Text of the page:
Any person can learn to examine the breasts for any lumps or unusual signs. Cancerous lumps are usually hard, painless, jagged in shape, and unmoving under the skin. Check each breast separately. Further testing by x-ray (called mammography) or ultrasound can determine if a lump is likely to be cancer, but you will need a biopsy to be sure.
|A thorough breast exam takes several minutes. The woman or her health worker systematically and firmly massages each point before moving to a new point. Feel for anything unusual such as a lump, thickening, or color change. Do this for the whole breast and under the arm.|
There is not much to do to prevent breast cancer, although eating well, avoiding smoking and alcohol, and getting regular exercise helps. Breastfeeding also gives some protection.
- Belly pain
- Weight loss
- Difficulty swallowing
- A mass you can feel in the belly
- Black stool (can look like tar)
A common cause of stomach cancer is infection with H. pylori, the bacteria that causes most ulcers. While H. pylori increases the risk of stomach cancer, other things also make stomach cancer more likely, such as cigarette smoking, eating a lot of processed meats, red meats, fried food, and foods preserved in salt.
Most stomach cancers are difficult to treat successfully. It is much better to prevent this cancer. Eating fruits, raw vegetables, and whole grains every day gives some protection.
Men have a prostate gland, located just below the bladder, that grows larger as they age. Prostate cancer usually grows slowly and can take years to grow enough to cause any problems. As with other cancers, treatment for prostate cancer works best when the cancer is found early. Even prostate cancer that has spread can be treated successfully. Prostate cancer is common in men older than 65, and many older men who have prostate cancer live with it until they die, usually from other causes.
Prostate cancer may have no signs in its early stages. Most men don’t know they have it until it is found during a medical exam.
The most common sign is problems with urinating, but this can also be caused by a non-cancerous enlarged prostate, common in older men.
Reasons to see a health worker:
- Difficulty starting or stopping the flow of urine
- Needing to urinate often, especially at night
- Pain or burning during urination
- Blood in your urine or semen
- Deep and frequent pain in your lower back, belly, hip, or pelvis
A blood test called the prostate-specific antigen (PSA) can help detect prostate cancer. A high PSA may mean prostate cancer, but it could also mean that you have an enlarged or infected prostate (see Difficulties with Urination, in development).
How prostate cancer is treated (surgery, radiation, chemotherapy, hormone therapy, or a combination of these) will depend on the kind of cancer cells, if they have spread, your age and general health, and your preferences. Some prostate cancer grows so slowly that the only treatment is to have regular check-ups.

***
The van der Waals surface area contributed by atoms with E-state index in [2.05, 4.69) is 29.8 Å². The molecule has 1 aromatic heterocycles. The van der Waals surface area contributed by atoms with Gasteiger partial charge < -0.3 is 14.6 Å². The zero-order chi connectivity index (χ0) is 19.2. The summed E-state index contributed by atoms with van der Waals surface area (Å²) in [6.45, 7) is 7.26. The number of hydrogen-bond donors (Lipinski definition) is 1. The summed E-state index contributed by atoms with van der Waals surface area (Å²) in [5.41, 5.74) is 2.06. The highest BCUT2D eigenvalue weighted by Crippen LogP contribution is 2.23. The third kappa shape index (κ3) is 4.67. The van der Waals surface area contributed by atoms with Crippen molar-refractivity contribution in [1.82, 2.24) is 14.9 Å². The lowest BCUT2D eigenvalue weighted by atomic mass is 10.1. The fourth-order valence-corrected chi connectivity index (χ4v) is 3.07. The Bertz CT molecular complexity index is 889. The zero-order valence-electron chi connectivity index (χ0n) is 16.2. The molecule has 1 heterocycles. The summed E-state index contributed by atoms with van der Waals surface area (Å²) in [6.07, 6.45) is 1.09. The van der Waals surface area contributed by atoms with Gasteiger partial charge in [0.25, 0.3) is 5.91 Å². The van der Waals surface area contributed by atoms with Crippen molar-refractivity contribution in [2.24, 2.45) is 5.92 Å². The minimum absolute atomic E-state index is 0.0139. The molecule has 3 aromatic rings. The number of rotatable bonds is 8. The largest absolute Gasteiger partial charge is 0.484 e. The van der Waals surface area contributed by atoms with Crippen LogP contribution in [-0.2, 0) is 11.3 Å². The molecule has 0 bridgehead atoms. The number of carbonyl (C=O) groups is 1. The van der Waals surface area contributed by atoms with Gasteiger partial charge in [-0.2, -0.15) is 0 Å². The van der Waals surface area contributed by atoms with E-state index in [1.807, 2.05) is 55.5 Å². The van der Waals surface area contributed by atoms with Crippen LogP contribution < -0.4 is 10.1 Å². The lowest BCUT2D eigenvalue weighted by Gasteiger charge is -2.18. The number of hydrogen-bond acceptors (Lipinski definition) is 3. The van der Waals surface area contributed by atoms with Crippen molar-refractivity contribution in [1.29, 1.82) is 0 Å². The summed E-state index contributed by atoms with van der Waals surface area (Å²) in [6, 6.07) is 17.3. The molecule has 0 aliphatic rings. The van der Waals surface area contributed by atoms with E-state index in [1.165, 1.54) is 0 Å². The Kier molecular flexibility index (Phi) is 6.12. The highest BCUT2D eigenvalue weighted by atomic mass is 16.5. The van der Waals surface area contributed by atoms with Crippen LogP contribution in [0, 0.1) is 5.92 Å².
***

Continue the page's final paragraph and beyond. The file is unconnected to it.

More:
Skin cancers are common among light-skinned people, and rare among dark-skinned people, but can happen to anyone. They happen most often to adults who had severe sunburns when they were children.
There are 2 main types. Non-melanoma skin cancer, the most common type, is easily treated because it grows slowly and can be cut out by a health worker. The other main type, called melanoma, is the most dangerous kind of skin cancer.
A non-melanoma cancer often looks like a slowly growing red or pink bump, sore, or scab on the face or elsewhere on the skin. These should generally be cut out if they continue to grow because they can spread cancer inside the body.
Melanoma is a skin cancer that is fast growing and dangerous and should be treated right away. First the affected area is cut out. Other treatment may be needed if the cancer has spread to other parts of the body.
Signs of melanoma skin cancer
A melanoma looks different than a mole in one or more of these ways:
|Has an uneven, unusual shape that isn’t a circle or an oval|
|Has jagged or uneven edges|
|Has different colors in the same mole|
|Changes in size, color, or shape|
Protect children, especially fair-skinned children, with hats, clothes that cover arms and legs, and sunscreen lotion.
If you work outdoors, cover your skin and wear a hat.
A skin cancer that affects some people infected with HIV, Kaposi’s sarcoma shows as red, brown, or purple-colored patches inside the mouth or anywhere on the body.
Painless patches that look like swollen bruises around or inside the mouth, or anywhere else on the body. The patches rarely become infected or painful, unless they open.
See a health worker or doctor who is experienced with HIV. Antiretroviral medicines (ARVs) tend to prevent this cancer in people with HIV, and starting ARV treatment can keep it from getting worse. Sometimes Kaposi’s sarcoma is treated with chemotherapy or with other medicines.